On Tuesdays and Thursdays, Ryan Bunda, a school counselor for Highline Public Schools, sets up a classroom for ROAR, or Room of Alternative Recess. Amidst board games and a foosball table, he helps students practice how to play.
Yes, play. It’s the building block of childhood friendships. And friendship, as it turns out, is about more than just fun.
“We know from research that children who have close friendships are less likely to experience depression and anxiety, and are better able to cope with stressful life events,” says Dr. Karen Thierry, a developmental psychologist for Committee for Children (CFC), a not-for-profit headquartered in Seattle. She oversees research for CFC’s Second Step programs, which teach socio-emotional learning in the classroom.
In fact, Thierry says research has shown that friendships are also associated with improved physical health:
“Lower blood pressure! Stronger immune systems! Stronger cardio-vascular health! Friendships are critical in so many ways.”
The good news, according to Thierry and Bunda, is that like math or reading, the skills to be a great friend can be learned, both at school and at home. Here are their expert tips:
Help kids identify their emotions
Helping kids learn this skill can be as simple as verbalizing what you observe, notes Bunda. Try “Hmm, you look upset” or “You look happy” to open a conversation about how they feel.
Validate their emotions
Additionally, Bunda suggests acknowledging emotions by saying something like, “Yeah, I would feel really upset, too, if someone pushed me.” “Validating feelings helps you form a connection with your child,” says Bunda. “It helps them feel felt and heard.”
Understanding their own emotions prepares kids for understanding others’ emotions.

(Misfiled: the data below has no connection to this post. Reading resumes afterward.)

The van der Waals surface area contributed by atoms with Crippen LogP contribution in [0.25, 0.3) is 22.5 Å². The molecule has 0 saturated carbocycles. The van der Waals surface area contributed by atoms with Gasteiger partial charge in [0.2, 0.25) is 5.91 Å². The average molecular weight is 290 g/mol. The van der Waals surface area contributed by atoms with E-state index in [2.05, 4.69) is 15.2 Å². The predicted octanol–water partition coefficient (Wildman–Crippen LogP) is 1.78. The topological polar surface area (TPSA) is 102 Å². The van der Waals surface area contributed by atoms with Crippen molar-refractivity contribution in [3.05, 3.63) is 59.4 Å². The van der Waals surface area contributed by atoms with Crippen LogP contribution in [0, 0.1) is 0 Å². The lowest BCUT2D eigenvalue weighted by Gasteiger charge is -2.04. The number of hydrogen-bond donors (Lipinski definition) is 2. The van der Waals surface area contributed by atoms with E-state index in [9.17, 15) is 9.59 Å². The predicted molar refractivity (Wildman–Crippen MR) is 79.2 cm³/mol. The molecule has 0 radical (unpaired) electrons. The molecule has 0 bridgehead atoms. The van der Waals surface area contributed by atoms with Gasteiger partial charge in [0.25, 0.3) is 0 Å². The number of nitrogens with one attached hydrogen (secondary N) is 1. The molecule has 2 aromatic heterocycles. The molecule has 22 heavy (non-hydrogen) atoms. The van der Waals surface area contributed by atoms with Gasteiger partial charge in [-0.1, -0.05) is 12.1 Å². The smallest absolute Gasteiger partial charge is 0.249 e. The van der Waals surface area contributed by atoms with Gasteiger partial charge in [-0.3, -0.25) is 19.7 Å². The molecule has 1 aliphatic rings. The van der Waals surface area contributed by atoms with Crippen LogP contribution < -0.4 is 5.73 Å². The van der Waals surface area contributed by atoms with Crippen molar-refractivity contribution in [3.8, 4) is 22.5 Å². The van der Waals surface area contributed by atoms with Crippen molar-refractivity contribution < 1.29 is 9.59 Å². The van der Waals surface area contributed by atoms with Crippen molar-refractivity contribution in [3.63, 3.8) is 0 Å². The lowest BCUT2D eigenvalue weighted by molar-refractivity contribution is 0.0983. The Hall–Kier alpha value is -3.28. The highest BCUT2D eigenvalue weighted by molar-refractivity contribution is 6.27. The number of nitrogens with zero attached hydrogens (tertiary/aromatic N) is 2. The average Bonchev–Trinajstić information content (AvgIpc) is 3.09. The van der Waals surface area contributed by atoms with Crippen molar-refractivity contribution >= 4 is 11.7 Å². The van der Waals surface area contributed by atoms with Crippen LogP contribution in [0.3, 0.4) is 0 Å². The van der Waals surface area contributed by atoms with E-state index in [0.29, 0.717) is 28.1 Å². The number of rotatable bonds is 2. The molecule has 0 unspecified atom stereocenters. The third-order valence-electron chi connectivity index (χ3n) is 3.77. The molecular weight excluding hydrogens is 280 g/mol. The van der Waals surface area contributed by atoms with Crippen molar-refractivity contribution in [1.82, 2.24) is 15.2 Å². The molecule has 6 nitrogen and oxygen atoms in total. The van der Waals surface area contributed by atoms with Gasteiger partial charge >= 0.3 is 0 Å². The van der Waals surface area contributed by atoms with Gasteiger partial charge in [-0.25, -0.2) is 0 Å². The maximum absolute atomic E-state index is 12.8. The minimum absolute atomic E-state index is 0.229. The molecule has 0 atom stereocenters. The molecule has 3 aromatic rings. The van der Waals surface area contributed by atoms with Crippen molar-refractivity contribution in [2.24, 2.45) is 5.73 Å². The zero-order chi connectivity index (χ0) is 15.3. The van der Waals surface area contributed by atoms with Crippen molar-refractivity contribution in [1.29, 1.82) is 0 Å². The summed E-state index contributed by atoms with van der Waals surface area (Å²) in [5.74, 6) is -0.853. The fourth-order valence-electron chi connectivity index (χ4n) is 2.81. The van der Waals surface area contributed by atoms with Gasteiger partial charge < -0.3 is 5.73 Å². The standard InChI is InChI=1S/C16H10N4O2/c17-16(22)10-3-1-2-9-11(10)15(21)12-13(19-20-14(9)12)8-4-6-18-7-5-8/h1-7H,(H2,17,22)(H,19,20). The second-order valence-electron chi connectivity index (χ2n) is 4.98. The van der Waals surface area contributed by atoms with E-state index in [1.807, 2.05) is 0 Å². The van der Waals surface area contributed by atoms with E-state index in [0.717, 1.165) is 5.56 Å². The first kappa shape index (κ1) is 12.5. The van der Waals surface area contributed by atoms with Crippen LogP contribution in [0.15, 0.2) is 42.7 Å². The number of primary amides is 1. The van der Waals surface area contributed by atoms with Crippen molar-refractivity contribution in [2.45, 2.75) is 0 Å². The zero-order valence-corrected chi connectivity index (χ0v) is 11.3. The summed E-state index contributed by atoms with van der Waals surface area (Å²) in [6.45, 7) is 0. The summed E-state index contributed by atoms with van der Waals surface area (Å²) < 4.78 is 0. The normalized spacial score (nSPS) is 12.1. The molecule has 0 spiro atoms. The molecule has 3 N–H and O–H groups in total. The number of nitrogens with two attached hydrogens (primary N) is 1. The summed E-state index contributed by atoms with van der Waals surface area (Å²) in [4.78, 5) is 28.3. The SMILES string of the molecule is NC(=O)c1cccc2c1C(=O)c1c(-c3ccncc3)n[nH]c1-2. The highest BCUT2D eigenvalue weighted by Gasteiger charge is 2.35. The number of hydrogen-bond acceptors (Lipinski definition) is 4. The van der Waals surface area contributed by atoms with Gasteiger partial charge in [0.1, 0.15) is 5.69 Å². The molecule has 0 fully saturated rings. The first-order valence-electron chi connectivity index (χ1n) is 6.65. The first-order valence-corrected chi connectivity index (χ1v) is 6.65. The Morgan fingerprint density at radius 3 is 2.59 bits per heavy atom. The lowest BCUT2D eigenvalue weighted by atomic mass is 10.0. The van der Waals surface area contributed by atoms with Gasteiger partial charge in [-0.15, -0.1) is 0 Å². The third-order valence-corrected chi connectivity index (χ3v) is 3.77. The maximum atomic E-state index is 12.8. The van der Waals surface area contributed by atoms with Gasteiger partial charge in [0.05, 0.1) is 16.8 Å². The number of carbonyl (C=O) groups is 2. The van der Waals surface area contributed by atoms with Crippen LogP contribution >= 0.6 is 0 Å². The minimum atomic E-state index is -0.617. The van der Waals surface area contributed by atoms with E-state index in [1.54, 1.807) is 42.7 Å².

“Those who can empathize with others are the ones who can maintain strong friendships,” notes Bunda.
Most important, says Thierry, is to be a model.
“When parents are showing others empathy and kindness, kids are watching. They will imitate, they will internalize,” she says.
Empathy includes skills such as understanding social cues and body language. Try reading books or watching a show together to practice emotional recognition.
“You could ask, ‘What do you think this character is feeling?’” suggests Thierry. “‘What are the clues to what they are feeling?’”
Prioritize In-Person Play
“Playdates, extracurriculars. These are opportunities to practice interactions with other children,” says Thierry. She notes that hanging out in person is critical, because while technology can provide some benefits, “socializing on a screen is not the same as socializing in person.”
So much non-verbal information can only be seen when you’re face-to-face with someone.
“They can have a smile on their face, but if you look at the rest of their body, they might be fidgeting,” notes Thierry. “It might mean that they’re uncomfortable. You don’t see that on a screen.”
Also, in-person hangouts provide opportunities to coach kids on specific skills, like initiating play. In his Room of Alternative Recess, Bunda says that sometimes when kids pick up a game, “they have wide eyes and look frozen.”
He might encourage them to ask, “Does anyone want to play this game with me?”
Get curious about conflict
Kids benefit from learning how to deal with conflict. So if your child reports getting pushed on the playground, Bunda encourages caregivers to respond with curiosity by asking, “Tell me more. What happened before? What did you do after?” These questions provide context for what happened and give kids a chance to reflect on whether they played a role in the conflict as well. It’s also a prime time to check in on their feelings.
Bunda suggests asking, “When that happened, did you feel like you: Wanted to push back? Wanted to cry? Get help?”
Once a kid can identify how they feel (angry? upset?), offer tools to help them “get to a place of calm,” counsels Thierry. This might mean taking a break from a friend or doing some deep breathing.
“This helps them get back into the thinking part of their brain,” she says, adding that it sets them up to be more effective in finding a solution to the conflict.
For younger children, offer suggestions. If two preschoolers both want to use a toy, ask if they want to take turns or play with it together, says Thierry.
For older kids, she encourages parents to let them practice figuring things out on their own. Thierry tries to be a sounding board when her own teen wants to chat.
“I’m just so excited when she tells me anything these days!” she chuckles, “But I’ll listen. I don’t offer advice at first. I want to hear her ideas about how she’s thinking about solving a problem she’s having with a friend. Fortunately, she’ll often come up with some really good ones on her own. Kids might make mistakes along the way, but that’s all part of the learning process.”